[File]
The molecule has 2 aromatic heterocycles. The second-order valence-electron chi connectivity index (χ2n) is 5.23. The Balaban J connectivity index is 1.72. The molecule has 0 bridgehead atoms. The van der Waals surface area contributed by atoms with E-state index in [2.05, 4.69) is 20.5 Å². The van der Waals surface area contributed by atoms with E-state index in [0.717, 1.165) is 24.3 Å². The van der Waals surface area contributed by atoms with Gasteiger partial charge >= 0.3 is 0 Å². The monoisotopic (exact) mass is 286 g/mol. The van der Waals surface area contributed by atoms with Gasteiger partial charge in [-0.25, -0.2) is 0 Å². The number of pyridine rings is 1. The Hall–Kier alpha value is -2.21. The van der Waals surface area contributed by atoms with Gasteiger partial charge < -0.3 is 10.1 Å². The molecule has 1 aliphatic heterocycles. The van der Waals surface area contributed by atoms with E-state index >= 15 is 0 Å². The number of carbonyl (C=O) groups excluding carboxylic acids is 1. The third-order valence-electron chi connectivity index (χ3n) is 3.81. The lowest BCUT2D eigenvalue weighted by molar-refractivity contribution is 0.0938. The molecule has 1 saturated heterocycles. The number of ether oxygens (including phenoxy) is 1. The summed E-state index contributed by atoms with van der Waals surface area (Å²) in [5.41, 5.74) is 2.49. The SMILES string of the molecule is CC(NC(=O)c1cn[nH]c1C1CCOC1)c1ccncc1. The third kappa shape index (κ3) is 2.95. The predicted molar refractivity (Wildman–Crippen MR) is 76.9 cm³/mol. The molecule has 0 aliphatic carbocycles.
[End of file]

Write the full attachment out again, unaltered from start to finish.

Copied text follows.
The molecule has 2 aromatic heterocycles. The second-order valence-electron chi connectivity index (χ2n) is 5.23. The Balaban J connectivity index is 1.72. The molecule has 0 bridgehead atoms. The van der Waals surface area contributed by atoms with E-state index in [2.05, 4.69) is 20.5 Å². The van der Waals surface area contributed by atoms with E-state index in [0.717, 1.165) is 24.3 Å². The van der Waals surface area contributed by atoms with Gasteiger partial charge >= 0.3 is 0 Å². The monoisotopic (exact) mass is 286 g/mol. The van der Waals surface area contributed by atoms with Gasteiger partial charge in [-0.25, -0.2) is 0 Å². The number of pyridine rings is 1. The Hall–Kier alpha value is -2.21. The van der Waals surface area contributed by atoms with Gasteiger partial charge < -0.3 is 10.1 Å². The molecule has 1 aliphatic heterocycles. The van der Waals surface area contributed by atoms with E-state index >= 15 is 0 Å². The number of carbonyl (C=O) groups excluding carboxylic acids is 1. The third-order valence-electron chi connectivity index (χ3n) is 3.81. The lowest BCUT2D eigenvalue weighted by molar-refractivity contribution is 0.0938. The molecule has 1 saturated heterocycles. The number of ether oxygens (including phenoxy) is 1. The summed E-state index contributed by atoms with van der Waals surface area (Å²) in [5.41, 5.74) is 2.49. The SMILES string of the molecule is CC(NC(=O)c1cn[nH]c1C1CCOC1)c1ccncc1. The third kappa shape index (κ3) is 2.95. The predicted molar refractivity (Wildman–Crippen MR) is 76.9 cm³/mol. The molecule has 0 aliphatic carbocycles.